Sour, burnout, and other conditions (i.e. depressed, unhappy, behavioral vices, stressed) are concerns amongst Equine-Assisted fields (including Therapeutic Riding). Many organizations, conferences, forums, articles, and workshops address concerns. Despite efforts and suggestions, these are still concerns.
The following are personal thoughts relating to addressing the topics, understanding what’s occurring, and contributing positively towards greater well being of working equines. Without clear definitions, I use “burnout” and “sour” interchangeably. I personally interpret them to be similar, with similar causes, effects, and ideas to reduce. You’re welcome to define these conditions however you choose. All, none, or any number of these thoughts may be applicable; use what you can.
1. Define sour or burnout. Take pictures, note when and where symptoms show up, and make sure staff and volunteers understand what you’re trying to treat, reduce, and prevent.
2. We interpret sour, burnout, depressed, happy, unhappy, like, dislike, and content through our personal interpretations, experiences, understandings, and projections. All, none, or some of these interpretations could be accurate for the horse.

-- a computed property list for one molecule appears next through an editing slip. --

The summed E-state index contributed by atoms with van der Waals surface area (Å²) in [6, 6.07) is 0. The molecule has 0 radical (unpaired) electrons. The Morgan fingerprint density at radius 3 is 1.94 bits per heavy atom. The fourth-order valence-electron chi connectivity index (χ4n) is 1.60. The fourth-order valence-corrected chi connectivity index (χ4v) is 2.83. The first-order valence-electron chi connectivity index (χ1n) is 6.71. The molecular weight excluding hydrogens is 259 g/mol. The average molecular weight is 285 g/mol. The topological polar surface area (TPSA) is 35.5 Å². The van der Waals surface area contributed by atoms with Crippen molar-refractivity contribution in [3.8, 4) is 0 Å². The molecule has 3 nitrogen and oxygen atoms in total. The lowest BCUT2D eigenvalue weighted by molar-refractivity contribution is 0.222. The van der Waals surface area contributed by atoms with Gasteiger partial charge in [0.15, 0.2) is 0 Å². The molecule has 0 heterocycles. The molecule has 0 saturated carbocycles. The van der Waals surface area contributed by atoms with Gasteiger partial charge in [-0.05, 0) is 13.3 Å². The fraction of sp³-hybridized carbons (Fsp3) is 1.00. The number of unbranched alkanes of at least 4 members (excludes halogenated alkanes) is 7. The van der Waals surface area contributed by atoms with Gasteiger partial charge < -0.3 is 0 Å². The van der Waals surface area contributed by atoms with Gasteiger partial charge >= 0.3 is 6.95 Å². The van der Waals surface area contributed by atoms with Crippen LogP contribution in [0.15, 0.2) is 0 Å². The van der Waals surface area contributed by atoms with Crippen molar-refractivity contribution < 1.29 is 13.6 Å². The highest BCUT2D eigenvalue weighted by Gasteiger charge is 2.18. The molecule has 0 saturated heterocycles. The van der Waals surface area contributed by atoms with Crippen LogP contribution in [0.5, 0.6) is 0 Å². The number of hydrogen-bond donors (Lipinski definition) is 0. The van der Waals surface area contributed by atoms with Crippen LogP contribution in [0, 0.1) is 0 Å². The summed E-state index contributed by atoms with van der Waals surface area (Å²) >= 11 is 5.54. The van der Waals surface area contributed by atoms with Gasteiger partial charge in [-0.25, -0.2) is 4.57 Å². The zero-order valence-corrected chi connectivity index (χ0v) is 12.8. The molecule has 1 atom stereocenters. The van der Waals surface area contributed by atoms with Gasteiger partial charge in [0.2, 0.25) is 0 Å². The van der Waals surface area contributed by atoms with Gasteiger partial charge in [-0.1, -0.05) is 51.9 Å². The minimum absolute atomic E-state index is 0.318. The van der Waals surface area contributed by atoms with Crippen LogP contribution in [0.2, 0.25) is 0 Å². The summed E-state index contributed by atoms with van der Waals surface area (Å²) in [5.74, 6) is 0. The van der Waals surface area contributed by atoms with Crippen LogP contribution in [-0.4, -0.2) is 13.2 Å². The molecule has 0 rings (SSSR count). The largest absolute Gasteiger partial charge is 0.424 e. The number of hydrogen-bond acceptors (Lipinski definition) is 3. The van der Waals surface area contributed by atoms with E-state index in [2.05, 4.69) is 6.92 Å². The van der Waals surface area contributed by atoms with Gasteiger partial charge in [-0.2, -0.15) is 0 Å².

3. Do more good than harm. For example, if physical discomfort is suspected, trail riding could be harmful.
4. Stimuli to the external and internal environments of the horse triggers motivator(s). Behaviors result. If a certain behavior indicates burnout or sour, explore stimuli and motivators for more favorable behaviors.
5. Surviving or Thriving? Husbandry works towards one or the other.
6. Inadequate levels of fitness may have an influence when “flight” is a primary defense mechanism of the equine.
7. Evaluate the horses’ engagement with their environments and potential effects on their physical bodies. Do equines move around or over objects, pick up their feet, and navigate terrain regularly? Are muscle systems balanced? Over or under used?
8. Consider that bomb-proof horses could be time-bombs.
9. Grant equines the benefit of the doubt: assume “normal” behaviors are on the sour / burnout spectrum. (see #11)
10. Hardwired behavioral patterns may be difficult to change. I guess that’s true for any animal species (including humans).
11. Consider more options than time-off. Time-off may help, yet triggers for burnout and sour conditions need addressed.
12. Developed for other species, applicable to equines… Behavioral Enrichment and Environmental Enrichment were developed to prevent, reduce, and extinguish atypical behaviors for animals in captivity (i.e. in zoos, aquariums, research). Atypical behaviors are behaviors exaggerated or not-typical per species developed to cope with stressors and environments. Many indicators of burnout and sour are atypical for the equine species (regardless if “normal” per equine). Concepts and techniques of Enrichment can apply to equines.